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A yellow tongue is often harmless, and it’ll go away on its own in time. Only a few conditions that cause yellow tongue, such as jaundice, are more serious and need treatment.
Learn why your tongue might turn yellow and how to treat the different causes of this symptom.
A common cause of yellow tongue is a buildup of skin cells and bacteria on your tongue. This buildup is often due to poor dental hygiene.
Jaundice is one of the few more serious causes of yellow tongue.
|Possible cause||Additional symptoms and information|
|black hairy tongue||This harmless condition happens when the little bumps called papillae that line the tip and sides of your tongue grow larger. Bacteria, dirt, food, and other substances can collect on these bumps and turn them different colors. Even though “black” is in the name of this disorder, your tongue can turn yellow or other colors before it turns black.|
|poor oral hygiene||When you don’t brush your teeth often and thoroughly, skin cells and bacteria can build up on the papillae of your tongue. Bacteria release pigments that can turn your tongue yellow. Food, tobacco, and other substances can also get trapped on your tongue and turn it yellow.|
|dry mouth or mouth breathing||Dry mouth is a lack of enough saliva in your mouth. Saliva washes bacteria out of your mouth, which helps prevent tooth decay. Medicine side effects, diseases like Sjogren’s syndrome and diabetes, as well as radiation and chemotherapy can all cause your mouth to dry out. Breathing in and out through your mouth while you sleep also contributes to dry mouth.|
|geographic tongue||This condition happens when you’re missing patches of papillae on your tongue. Doctors don’t know why this happens, but it sometimes runs in families. The condition gets its name because the missing patches make the surface of your tongue look like a map. The patches are often red, but they can turn yellow too. Sometimes they’ll hurt.|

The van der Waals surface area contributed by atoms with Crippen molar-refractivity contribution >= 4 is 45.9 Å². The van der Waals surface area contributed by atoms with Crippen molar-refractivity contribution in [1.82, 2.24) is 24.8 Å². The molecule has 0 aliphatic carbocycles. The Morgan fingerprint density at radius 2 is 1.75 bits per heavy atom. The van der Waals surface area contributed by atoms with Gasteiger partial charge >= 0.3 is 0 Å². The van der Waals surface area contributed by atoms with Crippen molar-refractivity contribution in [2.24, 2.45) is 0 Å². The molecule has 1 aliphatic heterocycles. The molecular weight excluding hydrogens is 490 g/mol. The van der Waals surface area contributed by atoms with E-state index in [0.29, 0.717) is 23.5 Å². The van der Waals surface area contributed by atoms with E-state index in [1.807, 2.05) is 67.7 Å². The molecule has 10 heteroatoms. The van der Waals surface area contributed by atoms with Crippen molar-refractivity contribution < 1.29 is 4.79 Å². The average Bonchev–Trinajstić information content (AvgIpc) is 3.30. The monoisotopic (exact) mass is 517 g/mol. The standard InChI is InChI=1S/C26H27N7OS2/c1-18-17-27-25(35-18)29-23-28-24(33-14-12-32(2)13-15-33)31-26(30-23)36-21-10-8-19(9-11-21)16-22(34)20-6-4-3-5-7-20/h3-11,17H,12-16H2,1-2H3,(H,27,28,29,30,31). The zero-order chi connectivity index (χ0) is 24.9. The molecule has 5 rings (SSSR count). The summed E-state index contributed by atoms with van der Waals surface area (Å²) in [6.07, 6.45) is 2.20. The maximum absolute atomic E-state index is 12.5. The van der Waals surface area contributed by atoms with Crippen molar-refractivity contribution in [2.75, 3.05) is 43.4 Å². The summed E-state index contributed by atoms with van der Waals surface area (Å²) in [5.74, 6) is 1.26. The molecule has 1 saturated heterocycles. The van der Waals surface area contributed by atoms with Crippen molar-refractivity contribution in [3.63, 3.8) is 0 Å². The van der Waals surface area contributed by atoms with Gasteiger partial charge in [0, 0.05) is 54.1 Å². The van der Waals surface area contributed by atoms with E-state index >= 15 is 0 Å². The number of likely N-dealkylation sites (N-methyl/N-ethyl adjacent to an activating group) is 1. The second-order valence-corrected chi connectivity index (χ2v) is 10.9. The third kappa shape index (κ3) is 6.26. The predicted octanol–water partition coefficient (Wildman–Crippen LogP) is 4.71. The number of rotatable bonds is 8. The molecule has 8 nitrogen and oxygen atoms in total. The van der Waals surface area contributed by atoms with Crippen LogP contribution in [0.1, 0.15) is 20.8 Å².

|jaundice||Jaundice is a condition in which the skin and whites of your eyes turn yellow. It happens when your liver is damaged and can’t properly process the waste product bilirubin. Bilirubin is a yellow pigment that’s produced when red blood cells break down. When bilirubin builds up in the blood, your skin, whites of your eyes, and tongue can turn yellow.|
|medicines that contain bismuth||Pepto-Bismol and other bismuth-containing medicines can turn your tongue colors that range from yellow to black.|
|mouthwashes that contain oxidizing agents||Using a mouthwash that contains peroxide, witch hazel, or menthol can turn your tongue colors.|
|tobacco smoke||Chemicals in tobacco smoke can make your tongue turn a yellow color.|
You don’t need to get medical help if a yellow tongue is your only symptom. But you should call your doctor if:
- you have other symptoms of jaundice, an infection, or liver damage, such as:
- abdominal pain
- blood in your stools
- easy bruising and bleeding
- the yellow color doesn’t go away after two weeks
- your skin or the whites of your eyes are also yellow
- your tongue hurts